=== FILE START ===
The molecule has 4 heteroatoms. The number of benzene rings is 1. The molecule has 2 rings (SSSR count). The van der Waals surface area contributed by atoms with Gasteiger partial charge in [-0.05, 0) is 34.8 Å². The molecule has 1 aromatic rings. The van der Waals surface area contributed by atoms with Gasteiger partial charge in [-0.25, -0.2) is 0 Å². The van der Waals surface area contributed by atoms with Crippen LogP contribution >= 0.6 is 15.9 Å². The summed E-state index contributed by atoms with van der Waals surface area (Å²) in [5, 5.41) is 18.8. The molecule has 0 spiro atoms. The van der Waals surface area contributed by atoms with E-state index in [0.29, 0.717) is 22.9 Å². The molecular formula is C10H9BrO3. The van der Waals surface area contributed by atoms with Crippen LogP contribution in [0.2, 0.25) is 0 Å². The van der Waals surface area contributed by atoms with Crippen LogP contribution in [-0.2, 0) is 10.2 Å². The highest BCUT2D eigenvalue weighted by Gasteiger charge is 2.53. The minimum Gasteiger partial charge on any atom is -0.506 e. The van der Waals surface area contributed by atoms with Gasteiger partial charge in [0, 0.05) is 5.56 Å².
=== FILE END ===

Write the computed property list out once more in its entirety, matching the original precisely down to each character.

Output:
The molecule has 4 heteroatoms. The number of benzene rings is 1. The molecule has 2 rings (SSSR count). The van der Waals surface area contributed by atoms with Gasteiger partial charge in [-0.05, 0) is 34.8 Å². The molecule has 1 aromatic rings. The van der Waals surface area contributed by atoms with Gasteiger partial charge in [-0.25, -0.2) is 0 Å². The van der Waals surface area contributed by atoms with Crippen LogP contribution >= 0.6 is 15.9 Å². The summed E-state index contributed by atoms with van der Waals surface area (Å²) in [5, 5.41) is 18.8. The molecule has 0 spiro atoms. The van der Waals surface area contributed by atoms with E-state index in [0.29, 0.717) is 22.9 Å². The molecular formula is C10H9BrO3. The van der Waals surface area contributed by atoms with Crippen LogP contribution in [0.2, 0.25) is 0 Å². The van der Waals surface area contributed by atoms with Crippen LogP contribution in [-0.2, 0) is 10.2 Å². The highest BCUT2D eigenvalue weighted by Gasteiger charge is 2.53. The minimum Gasteiger partial charge on any atom is -0.506 e. The van der Waals surface area contributed by atoms with Gasteiger partial charge in [0, 0.05) is 5.56 Å².